I have dedicated my nearly 30-year career to the diagnosis and treatment of cancer. Pancreatic cancer has historically stood out as a disease for which diagnostic tools and therapeutic options have been sorely lacking.

Additionally, while it appears that between five and ten percent of pancreatic cancer cases arise in families with a genetic predisposition to the disease, only a handful of genes have been identified that are known to be linked to pancreatic cancer risk. The majority of the familial pancreatic cancer remains unexplained.

Thanks to my 2011 Innovative Grant from the Pancreatic Cancer Action Network, I have been able to focus on discovering which genes are involved in familial pancreatic cancer, and determining whether these altered genes can provide clues of how to best diagnose and treat the affected patients. This grant has allowed me to dedicate protected time and resources to this very important question.

I have the privilege of working with an outstanding collaborative team at Johns Hopkins University. Over the past six years, my laboratory has undertaken an ambitious project to establish cell lines from pancreatic cancer samples of patients with a family history of the disease. We now have nine cell lines, or cultures of cells that grow constantly in a dish, derived from patients with at least one primary relative (parent, child, or sibling) also diagnosed with pancreatic cancer. Moreover, we also have samples of normal DNA from the same patients.

Comparing the entire genome of pancreatic cancer cells to normal cells from the same patients will reveal the precise changes that have taken place leading to the development and progression of the tumor. As human genes are present in pairs (two copies of each gene), having a genetic proclivity to a disease usually entails being born with one faulty copy of a particular gene. Once the second copy becomes mutated or otherwise damaged, that is the tipping point that can lead to cancer.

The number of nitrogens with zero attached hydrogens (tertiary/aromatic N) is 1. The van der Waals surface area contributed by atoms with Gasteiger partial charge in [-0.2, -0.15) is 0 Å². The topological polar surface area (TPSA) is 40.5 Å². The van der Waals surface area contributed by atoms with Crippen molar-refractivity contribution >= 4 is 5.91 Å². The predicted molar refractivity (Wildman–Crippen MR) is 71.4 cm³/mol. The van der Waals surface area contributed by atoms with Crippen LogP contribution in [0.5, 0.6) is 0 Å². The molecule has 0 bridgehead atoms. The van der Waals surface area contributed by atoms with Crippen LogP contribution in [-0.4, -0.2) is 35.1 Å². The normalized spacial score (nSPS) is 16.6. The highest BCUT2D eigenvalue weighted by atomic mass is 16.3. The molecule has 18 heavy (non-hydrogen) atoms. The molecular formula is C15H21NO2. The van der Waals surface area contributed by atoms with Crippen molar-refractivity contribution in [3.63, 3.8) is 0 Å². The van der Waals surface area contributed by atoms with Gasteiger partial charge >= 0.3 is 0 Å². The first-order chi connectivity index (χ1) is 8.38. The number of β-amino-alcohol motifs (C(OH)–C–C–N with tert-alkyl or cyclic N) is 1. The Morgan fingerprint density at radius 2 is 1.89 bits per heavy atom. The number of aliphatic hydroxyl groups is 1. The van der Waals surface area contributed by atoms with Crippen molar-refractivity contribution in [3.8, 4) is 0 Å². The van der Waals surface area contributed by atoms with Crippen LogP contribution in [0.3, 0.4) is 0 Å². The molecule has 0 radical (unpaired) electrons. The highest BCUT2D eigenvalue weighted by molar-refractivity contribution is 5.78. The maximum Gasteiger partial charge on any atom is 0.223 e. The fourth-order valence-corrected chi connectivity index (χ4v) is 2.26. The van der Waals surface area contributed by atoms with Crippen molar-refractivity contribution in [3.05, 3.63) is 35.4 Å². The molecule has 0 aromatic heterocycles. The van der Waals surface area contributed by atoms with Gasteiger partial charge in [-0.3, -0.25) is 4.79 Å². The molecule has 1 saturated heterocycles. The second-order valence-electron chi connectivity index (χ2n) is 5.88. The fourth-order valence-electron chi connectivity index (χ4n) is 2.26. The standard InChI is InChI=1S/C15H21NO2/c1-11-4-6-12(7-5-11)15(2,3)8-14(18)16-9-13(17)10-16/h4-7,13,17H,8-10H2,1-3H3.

My goal is to identify the genes that are mutated to cause familial pancreatic cancer in our nine cell lines. Knowledge of mutations that may put individuals at risk for pancreatic cancer can help inform decisions of how to monitor high-risk family members. It is important to provide comfort to family members who have not inherited the predisposition mutation that runs in a particular family, as well as to provide aggressive surveillance to those who have inherited it.

This experimental approach may also bring forward progress in treatment strategies. Recent evidence has shown that women with breast cancer caused by inherited mutations in the BRCA1 or BRCA2 gene respond particularly well to a certain type of drug. Therefore, the holy grail of this work is to identify a familial predisposition gene, and in future work, we hope to identify a drug that works specifically in patients who carry this genetic abnormality.

This project can only be accomplished because of my Innovative Grant from the Pancreatic Cancer Action Network and a fantastic collaborative team of colleagues.

Jim Eshleman, MD, PhD
Professor of Pathology and Professor of Oncology, Johns Hopkins University

Click here to learn about other recipients of Pancreatic Cancer Action Network grants